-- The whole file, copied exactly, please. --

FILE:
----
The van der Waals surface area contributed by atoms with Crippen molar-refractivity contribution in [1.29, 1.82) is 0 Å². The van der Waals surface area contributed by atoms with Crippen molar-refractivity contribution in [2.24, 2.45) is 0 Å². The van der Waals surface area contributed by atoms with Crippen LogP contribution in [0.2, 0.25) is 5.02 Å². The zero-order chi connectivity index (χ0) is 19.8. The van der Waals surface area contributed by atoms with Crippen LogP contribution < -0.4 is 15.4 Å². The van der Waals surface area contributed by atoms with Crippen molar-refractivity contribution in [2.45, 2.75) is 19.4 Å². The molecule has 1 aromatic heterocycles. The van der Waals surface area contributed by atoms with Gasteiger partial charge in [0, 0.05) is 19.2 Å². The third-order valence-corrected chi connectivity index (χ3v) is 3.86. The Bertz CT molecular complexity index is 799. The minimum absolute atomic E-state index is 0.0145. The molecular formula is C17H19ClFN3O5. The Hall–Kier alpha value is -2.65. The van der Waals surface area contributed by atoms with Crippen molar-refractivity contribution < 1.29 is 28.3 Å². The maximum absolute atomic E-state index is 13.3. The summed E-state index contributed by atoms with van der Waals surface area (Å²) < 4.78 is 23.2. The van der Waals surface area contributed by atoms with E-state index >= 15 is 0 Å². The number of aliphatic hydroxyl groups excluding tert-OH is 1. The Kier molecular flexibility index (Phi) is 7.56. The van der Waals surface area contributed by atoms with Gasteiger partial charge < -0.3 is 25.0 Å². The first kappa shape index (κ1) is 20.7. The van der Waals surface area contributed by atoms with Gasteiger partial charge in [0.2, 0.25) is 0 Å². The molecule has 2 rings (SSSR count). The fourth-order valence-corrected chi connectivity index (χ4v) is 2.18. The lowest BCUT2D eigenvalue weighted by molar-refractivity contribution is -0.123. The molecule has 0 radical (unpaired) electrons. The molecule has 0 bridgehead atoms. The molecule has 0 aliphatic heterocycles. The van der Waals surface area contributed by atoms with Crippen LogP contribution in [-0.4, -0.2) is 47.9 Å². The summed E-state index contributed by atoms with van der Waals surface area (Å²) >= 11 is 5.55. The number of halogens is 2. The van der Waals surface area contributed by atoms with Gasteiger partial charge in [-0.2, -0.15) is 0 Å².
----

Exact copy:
The van der Waals surface area contributed by atoms with Crippen molar-refractivity contribution in [1.29, 1.82) is 0 Å². The van der Waals surface area contributed by atoms with Crippen molar-refractivity contribution in [2.24, 2.45) is 0 Å². The van der Waals surface area contributed by atoms with Crippen LogP contribution in [0.2, 0.25) is 5.02 Å². The zero-order chi connectivity index (χ0) is 19.8. The van der Waals surface area contributed by atoms with Crippen LogP contribution < -0.4 is 15.4 Å². The van der Waals surface area contributed by atoms with Crippen molar-refractivity contribution in [2.45, 2.75) is 19.4 Å². The molecule has 1 aromatic heterocycles. The van der Waals surface area contributed by atoms with Gasteiger partial charge in [0, 0.05) is 19.2 Å². The third-order valence-corrected chi connectivity index (χ3v) is 3.86. The Bertz CT molecular complexity index is 799. The minimum absolute atomic E-state index is 0.0145. The molecular formula is C17H19ClFN3O5. The Hall–Kier alpha value is -2.65. The van der Waals surface area contributed by atoms with Crippen molar-refractivity contribution < 1.29 is 28.3 Å². The maximum absolute atomic E-state index is 13.3. The summed E-state index contributed by atoms with van der Waals surface area (Å²) < 4.78 is 23.2. The van der Waals surface area contributed by atoms with E-state index >= 15 is 0 Å². The number of aliphatic hydroxyl groups excluding tert-OH is 1. The Kier molecular flexibility index (Phi) is 7.56. The van der Waals surface area contributed by atoms with Gasteiger partial charge < -0.3 is 25.0 Å². The first kappa shape index (κ1) is 20.7. The van der Waals surface area contributed by atoms with Gasteiger partial charge in [0.2, 0.25) is 0 Å². The molecule has 2 rings (SSSR count). The fourth-order valence-corrected chi connectivity index (χ4v) is 2.18. The lowest BCUT2D eigenvalue weighted by molar-refractivity contribution is -0.123. The molecule has 0 radical (unpaired) electrons. The molecule has 0 bridgehead atoms. The molecule has 0 aliphatic heterocycles. The van der Waals surface area contributed by atoms with Crippen LogP contribution in [-0.4, -0.2) is 47.9 Å². The summed E-state index contributed by atoms with van der Waals surface area (Å²) >= 11 is 5.55. The number of halogens is 2. The van der Waals surface area contributed by atoms with Gasteiger partial charge in [-0.2, -0.15) is 0 Å².